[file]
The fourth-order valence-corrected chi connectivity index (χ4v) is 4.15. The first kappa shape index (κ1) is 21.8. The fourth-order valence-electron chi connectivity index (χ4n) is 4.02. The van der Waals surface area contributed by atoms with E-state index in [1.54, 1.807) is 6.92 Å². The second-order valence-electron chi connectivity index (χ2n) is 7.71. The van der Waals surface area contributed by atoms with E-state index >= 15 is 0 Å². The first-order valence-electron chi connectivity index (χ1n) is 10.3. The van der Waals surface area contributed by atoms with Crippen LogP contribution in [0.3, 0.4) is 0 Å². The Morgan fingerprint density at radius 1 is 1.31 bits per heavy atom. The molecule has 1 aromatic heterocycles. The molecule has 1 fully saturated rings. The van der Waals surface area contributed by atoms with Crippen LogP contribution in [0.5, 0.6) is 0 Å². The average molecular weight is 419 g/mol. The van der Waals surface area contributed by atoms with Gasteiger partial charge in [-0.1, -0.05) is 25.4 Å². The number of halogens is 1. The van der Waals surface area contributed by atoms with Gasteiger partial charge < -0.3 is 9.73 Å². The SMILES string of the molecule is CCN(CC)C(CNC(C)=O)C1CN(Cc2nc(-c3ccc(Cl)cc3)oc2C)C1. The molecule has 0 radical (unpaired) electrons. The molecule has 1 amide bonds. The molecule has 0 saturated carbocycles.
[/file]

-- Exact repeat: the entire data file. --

The fourth-order valence-corrected chi connectivity index (χ4v) is 4.15. The first kappa shape index (κ1) is 21.8. The fourth-order valence-electron chi connectivity index (χ4n) is 4.02. The van der Waals surface area contributed by atoms with E-state index in [1.54, 1.807) is 6.92 Å². The second-order valence-electron chi connectivity index (χ2n) is 7.71. The van der Waals surface area contributed by atoms with E-state index >= 15 is 0 Å². The first-order valence-electron chi connectivity index (χ1n) is 10.3. The van der Waals surface area contributed by atoms with Crippen LogP contribution in [0.3, 0.4) is 0 Å². The Morgan fingerprint density at radius 1 is 1.31 bits per heavy atom. The molecule has 1 aromatic heterocycles. The molecule has 1 fully saturated rings. The van der Waals surface area contributed by atoms with Crippen LogP contribution in [0.5, 0.6) is 0 Å². The average molecular weight is 419 g/mol. The van der Waals surface area contributed by atoms with Gasteiger partial charge in [-0.1, -0.05) is 25.4 Å². The number of halogens is 1. The van der Waals surface area contributed by atoms with Gasteiger partial charge < -0.3 is 9.73 Å². The SMILES string of the molecule is CCN(CC)C(CNC(C)=O)C1CN(Cc2nc(-c3ccc(Cl)cc3)oc2C)C1. The molecule has 0 radical (unpaired) electrons. The molecule has 1 amide bonds. The molecule has 0 saturated carbocycles.